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Red River of the North - Marsh River

The Red River of the North - Marsh River watershed is part of the Red River Basin in northwestern Minnesota and southeastern North Dakota. The Red River begins its course just below Wahpeton, North Dakota, and descends a mere 110 feet between its origin and the northern boundary north of Halstad, Minnesota. The watershed encompasses the Glacial Lake Agassiz Basin, Drift Plains, Sand Deltas and Beach Ridges, and Lake Agassiz Plains portions of the Glacial Lake Agassiz Plain ecoregion. The watershed has a poorly defined floodplain and low gradient that combine with extensive drainage, widespread conversion of tallgrass prairie to farmland, and urban/suburban development to leave the basin subject to frequent floods that affect urban and rural infrastructure and agricultural production.

Above-normal amounts of precipitation in the late fall of the year or from May to October lead to high levels of soil moisture, periodically producing the snow-melt and summer floods that affect the region. The main resource concerns in the watershed are wind and water erosion, nutrient management, wetland management, surface water quality, flood damage reduction, and wildlife habitat. Many of the resource concerns relate directly to flooding and increased sediment and pollutant loadings to surface waters.

Land use within the watershed is largely agricultural, accounting for nearly 91% of the overall watershed acres. Development pressure is low to moderate, with occasional farms being parceled out for development, recreation, or country homes.

    Two recently released reports (TMDL and WRAPS listed below) indicate water quality conditions in the watershed are generally poor and reflect a highly altered landscape. Nearly 70% of waterways have been converted to ditches and 88.2% of land cover has been converted from what was historically prairies and wetlands to cropland. With these and other conditions, more frequent and more intense storms that are caused by climate change are leading to larger volumes of more quickly moving — and more damaging — storm runoff. This has contributed to impairments caused by excessive levels of E. coli bacteria, elevated total suspended solids (TSS) concentrations, low dissolved oxygen, and fewer fish and aquatic insects in the Marsh River, and reduced fish communities in County Ditch 11.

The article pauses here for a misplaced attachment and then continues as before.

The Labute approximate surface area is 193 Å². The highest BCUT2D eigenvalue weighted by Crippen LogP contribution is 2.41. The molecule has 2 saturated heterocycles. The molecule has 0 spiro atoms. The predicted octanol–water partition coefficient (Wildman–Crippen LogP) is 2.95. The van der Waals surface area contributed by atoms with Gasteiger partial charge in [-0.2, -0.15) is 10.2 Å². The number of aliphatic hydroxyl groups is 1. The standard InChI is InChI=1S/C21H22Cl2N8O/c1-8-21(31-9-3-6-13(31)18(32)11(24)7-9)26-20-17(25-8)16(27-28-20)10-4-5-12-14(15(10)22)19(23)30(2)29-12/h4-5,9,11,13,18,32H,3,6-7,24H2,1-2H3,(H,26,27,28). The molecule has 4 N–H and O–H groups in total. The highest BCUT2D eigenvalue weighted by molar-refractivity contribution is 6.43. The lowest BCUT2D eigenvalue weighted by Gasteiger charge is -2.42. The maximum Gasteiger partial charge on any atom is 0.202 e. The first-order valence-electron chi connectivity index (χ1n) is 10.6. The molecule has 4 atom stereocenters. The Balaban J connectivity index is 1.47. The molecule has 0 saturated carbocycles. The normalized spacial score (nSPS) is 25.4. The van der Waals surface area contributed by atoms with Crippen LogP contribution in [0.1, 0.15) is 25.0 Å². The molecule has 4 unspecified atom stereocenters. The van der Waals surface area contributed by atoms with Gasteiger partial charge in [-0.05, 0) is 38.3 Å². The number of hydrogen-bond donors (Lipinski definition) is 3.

Conditions stressing the reduced fish and insect communities include loss of connectivity (conditions or structures that limit movement of fish and insects), flow regime instability (unstable flows such as very high flows during spring runoff and summer rain events and little or no flow at other times), insufficient physical habitat, high suspended sediment, and low dissolved oxygen. Fortunately, the following four waterbodies in the Marsh River Watershed show they currently support healthy biological communities: sections of Judicial Ditch 51, County Ditch 45, Spring Creek, and County Ditch 66.

    The reports identify areas within the watershed where implementation of BMPs would have the best results and lead to the highest pollutant reductions. These include buffer strips along streams, conservation cover, cover crops, and limiting livestock access to waterways. With the vast majority of the watershed under private ownership, restoring water quality relies on landowners’ willingness to implement BMPs in the highest priority locations.

    A few examples of BMPs that have already been implemented in the MRW by local partners and landowners are nutrient management on 14,421 acres, cover crops on 7,771 acres, restoration of three wetlands totaling 180 acres, four grade stabilization structures, and a water and sediment control basin.

    More information


    Danielle Kvasager
    Watershed project manager